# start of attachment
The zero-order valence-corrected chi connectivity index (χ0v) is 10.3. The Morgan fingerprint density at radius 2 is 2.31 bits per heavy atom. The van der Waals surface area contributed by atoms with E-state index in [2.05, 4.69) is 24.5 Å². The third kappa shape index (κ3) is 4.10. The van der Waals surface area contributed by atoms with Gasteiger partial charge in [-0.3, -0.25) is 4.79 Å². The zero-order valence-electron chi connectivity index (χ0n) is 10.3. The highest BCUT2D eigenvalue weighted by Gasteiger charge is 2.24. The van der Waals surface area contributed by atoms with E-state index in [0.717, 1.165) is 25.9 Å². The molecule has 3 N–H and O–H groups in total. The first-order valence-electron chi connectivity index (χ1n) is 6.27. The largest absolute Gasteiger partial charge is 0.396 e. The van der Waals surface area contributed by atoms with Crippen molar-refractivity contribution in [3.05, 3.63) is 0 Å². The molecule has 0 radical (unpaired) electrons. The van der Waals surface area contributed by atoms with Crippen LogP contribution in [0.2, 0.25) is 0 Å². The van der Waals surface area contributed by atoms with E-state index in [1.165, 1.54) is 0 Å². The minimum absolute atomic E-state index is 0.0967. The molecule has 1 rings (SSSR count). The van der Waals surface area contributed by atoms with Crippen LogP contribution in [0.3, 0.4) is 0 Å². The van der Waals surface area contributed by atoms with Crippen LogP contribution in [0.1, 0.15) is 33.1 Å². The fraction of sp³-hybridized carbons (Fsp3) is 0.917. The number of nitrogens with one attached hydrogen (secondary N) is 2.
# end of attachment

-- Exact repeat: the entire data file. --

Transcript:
The zero-order valence-corrected chi connectivity index (χ0v) is 10.3. The Morgan fingerprint density at radius 2 is 2.31 bits per heavy atom. The van der Waals surface area contributed by atoms with E-state index in [2.05, 4.69) is 24.5 Å². The third kappa shape index (κ3) is 4.10. The van der Waals surface area contributed by atoms with Gasteiger partial charge in [-0.3, -0.25) is 4.79 Å². The zero-order valence-electron chi connectivity index (χ0n) is 10.3. The highest BCUT2D eigenvalue weighted by Gasteiger charge is 2.24. The van der Waals surface area contributed by atoms with E-state index in [0.717, 1.165) is 25.9 Å². The molecule has 3 N–H and O–H groups in total. The first-order valence-electron chi connectivity index (χ1n) is 6.27. The largest absolute Gasteiger partial charge is 0.396 e. The van der Waals surface area contributed by atoms with Crippen molar-refractivity contribution in [3.05, 3.63) is 0 Å². The molecule has 0 radical (unpaired) electrons. The van der Waals surface area contributed by atoms with Crippen LogP contribution in [0.2, 0.25) is 0 Å². The van der Waals surface area contributed by atoms with E-state index in [1.165, 1.54) is 0 Å². The minimum absolute atomic E-state index is 0.0967. The molecule has 1 rings (SSSR count). The van der Waals surface area contributed by atoms with Crippen LogP contribution in [0.3, 0.4) is 0 Å². The van der Waals surface area contributed by atoms with Crippen LogP contribution in [0.1, 0.15) is 33.1 Å². The fraction of sp³-hybridized carbons (Fsp3) is 0.917. The number of nitrogens with one attached hydrogen (secondary N) is 2.